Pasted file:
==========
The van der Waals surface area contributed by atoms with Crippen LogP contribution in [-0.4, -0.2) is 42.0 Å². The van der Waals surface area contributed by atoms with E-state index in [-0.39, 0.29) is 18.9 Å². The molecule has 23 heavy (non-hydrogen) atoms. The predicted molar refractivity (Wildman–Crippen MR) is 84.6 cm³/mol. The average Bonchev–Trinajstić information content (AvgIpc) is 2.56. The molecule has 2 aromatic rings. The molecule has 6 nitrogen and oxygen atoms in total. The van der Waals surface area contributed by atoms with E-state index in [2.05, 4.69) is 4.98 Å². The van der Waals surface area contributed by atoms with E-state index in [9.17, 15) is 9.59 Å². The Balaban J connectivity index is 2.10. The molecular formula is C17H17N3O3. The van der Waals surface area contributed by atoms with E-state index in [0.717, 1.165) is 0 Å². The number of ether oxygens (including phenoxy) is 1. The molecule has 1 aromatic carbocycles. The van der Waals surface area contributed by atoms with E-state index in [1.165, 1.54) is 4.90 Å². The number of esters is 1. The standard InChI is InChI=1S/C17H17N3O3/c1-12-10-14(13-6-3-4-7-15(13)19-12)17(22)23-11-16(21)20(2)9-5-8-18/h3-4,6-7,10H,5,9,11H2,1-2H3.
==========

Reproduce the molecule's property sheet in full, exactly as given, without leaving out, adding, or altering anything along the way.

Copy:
The van der Waals surface area contributed by atoms with Crippen LogP contribution in [-0.4, -0.2) is 42.0 Å². The van der Waals surface area contributed by atoms with E-state index in [-0.39, 0.29) is 18.9 Å². The molecule has 23 heavy (non-hydrogen) atoms. The predicted molar refractivity (Wildman–Crippen MR) is 84.6 cm³/mol. The average Bonchev–Trinajstić information content (AvgIpc) is 2.56. The molecule has 2 aromatic rings. The molecule has 6 nitrogen and oxygen atoms in total. The van der Waals surface area contributed by atoms with E-state index in [2.05, 4.69) is 4.98 Å². The van der Waals surface area contributed by atoms with E-state index in [9.17, 15) is 9.59 Å². The Balaban J connectivity index is 2.10. The molecular formula is C17H17N3O3. The van der Waals surface area contributed by atoms with E-state index in [0.717, 1.165) is 0 Å². The number of ether oxygens (including phenoxy) is 1. The molecule has 1 aromatic carbocycles. The van der Waals surface area contributed by atoms with E-state index in [1.165, 1.54) is 4.90 Å². The number of esters is 1. The standard InChI is InChI=1S/C17H17N3O3/c1-12-10-14(13-6-3-4-7-15(13)19-12)17(22)23-11-16(21)20(2)9-5-8-18/h3-4,6-7,10H,5,9,11H2,1-2H3.